An arrangement of the multiple plates 37 wound spirally around the centrally disposed reaction chamber 38 minimizes thermal losses and ensures a compact design. The multiple plates 37 and multiple channels 39 increase the overall efficiency of the heat exchanging system 30 as a greater amount of incoming gas 31 can be heated simultaneously compared to the conventional spiral heat exchanging system 10 (FIG. 1). Moreover, the size of the heat exchanging system 30 is reduced as multiple plates 37 are wound spirally around the centrally disposed reaction chamber 38. The size of the heat exchanging system 30 reduces as the reaction chamber 38 is disposed within the spirally wound multiple plates 37 compared to previously used larger spiral heat exchanging systems that provided a reaction chamber externally connected to the spiral heat exchanging system.

Furthermore, the reaction chamber 38 includes a void volume 59 provided for reaction of the first incoming gas 34 inside the reaction chamber 38. The reaction chamber 38 also includes at least one movable internal header 42. The multiple channels 39 terminate within the reaction chamber 38 to form the at least one movable internal header 42. The at least one movable internal header 42 is partitioned by at least one horizontal baffle 60 to provide the inlet 40 and the outgoing vent 48 within the reaction chamber 38. In an embodiment of the invention, the at least one horizontal baffle is perpendicular to the terminating end 43 of the multiple channels 39. The second set of alternate channels 58 is open at the inlet 40 and the first incoming gas 34 enters the reaction chamber 38 via the second set of alternate channels 58.

The reacting gas flow 41 (FIG. 2) is subjected to reactions at desirable temperatures in the void volume 59 within the reaction chamber 38. The reactions at desirable temperatures result in thermal expansion of the multiple plates 37 at the inlet 40 within the reaction chamber 38. In an exemplary embodiment, the at least one movable internal header 42 may not be fixed to the multiple plates 37 and may slide above the multiple plates 37 to facilitate thermal expansion of the multiple plates 37. Hence, the at least one movable internal header 42 reduces the thermal stress in the multiple plates 37.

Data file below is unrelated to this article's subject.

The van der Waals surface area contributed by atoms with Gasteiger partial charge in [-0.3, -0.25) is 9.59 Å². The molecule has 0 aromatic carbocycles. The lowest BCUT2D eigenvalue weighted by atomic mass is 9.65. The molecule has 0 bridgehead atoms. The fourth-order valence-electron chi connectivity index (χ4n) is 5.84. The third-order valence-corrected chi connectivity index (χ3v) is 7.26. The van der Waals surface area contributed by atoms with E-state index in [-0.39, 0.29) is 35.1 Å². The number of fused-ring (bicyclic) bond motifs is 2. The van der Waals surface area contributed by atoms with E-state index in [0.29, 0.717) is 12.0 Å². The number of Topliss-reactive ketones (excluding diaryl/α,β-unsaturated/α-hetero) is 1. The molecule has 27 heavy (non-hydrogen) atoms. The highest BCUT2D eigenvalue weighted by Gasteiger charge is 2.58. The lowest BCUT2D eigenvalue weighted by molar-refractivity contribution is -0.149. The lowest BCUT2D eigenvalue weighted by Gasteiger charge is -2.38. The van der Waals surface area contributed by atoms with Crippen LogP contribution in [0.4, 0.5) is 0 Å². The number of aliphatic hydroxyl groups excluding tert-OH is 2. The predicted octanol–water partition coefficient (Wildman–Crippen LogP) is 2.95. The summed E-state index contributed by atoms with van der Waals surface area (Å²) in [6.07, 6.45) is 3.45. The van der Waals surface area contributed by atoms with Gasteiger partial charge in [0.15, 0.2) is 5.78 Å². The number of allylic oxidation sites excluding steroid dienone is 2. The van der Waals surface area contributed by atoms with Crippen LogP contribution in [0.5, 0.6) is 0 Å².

The reaction chamber 38 further includes at least one vertical baffle 62 oriented parallel to the terminating end 43 of the plurality of channels 39. The at least one vertical baffle 62 is formed by the extension of the innermost channel wall disposed within the reaction chamber 38 and is configured to guide the flow of the first reacting gas flow 41 inside the reaction chamber 38. The at least one vertical baffle 62 mixes the first reacting gas flow 41 by increasing local velocity of the first reacting gas flow 41 inside the reaction chamber 38. The mixing of the reacting gas flow 41 provides enhanced reactions within the reaction chamber 38.

In yet another embodiment of the invention as shown in FIG. 4, a schematic top cross-sectional view 70 of the heat exchanging system 30 in FIG. 2 is depicted. The multiple plates 37 provide the surface 49 (FIG. 2) for exchanging heat within the recuperator 36. In an embodiment of the invention, the multiple plates 37 include one or more corrugations or undulations on the surface 49 of the multiple plates 37. In another embodiment, the surface of the multiple plates 37 also includes protrusions 72. In an exemplary embodiment, the protrusions 72 include studs, pins or fins. The one or more corrugations, undulations and the protrusions 72 create irregularities on the surface of the multiple plates 37. The irregularities increase the surface area of the multiple plates 37. The irregularities also enhance turbulence within the first incoming gas flow 34 and the first outgoing gas flow 46. Therefore, the irregularities provide greater heat exchange between the second incoming gas flow 35 and the first outgoing gas flow 46 compared to a smooth surface in conventional heat exchanging systems. Furthermore, the one or more corrugations, undulations and the protrusions 72 also maintain channel gap and ensure mechanical rigidity of the multiple plates 37.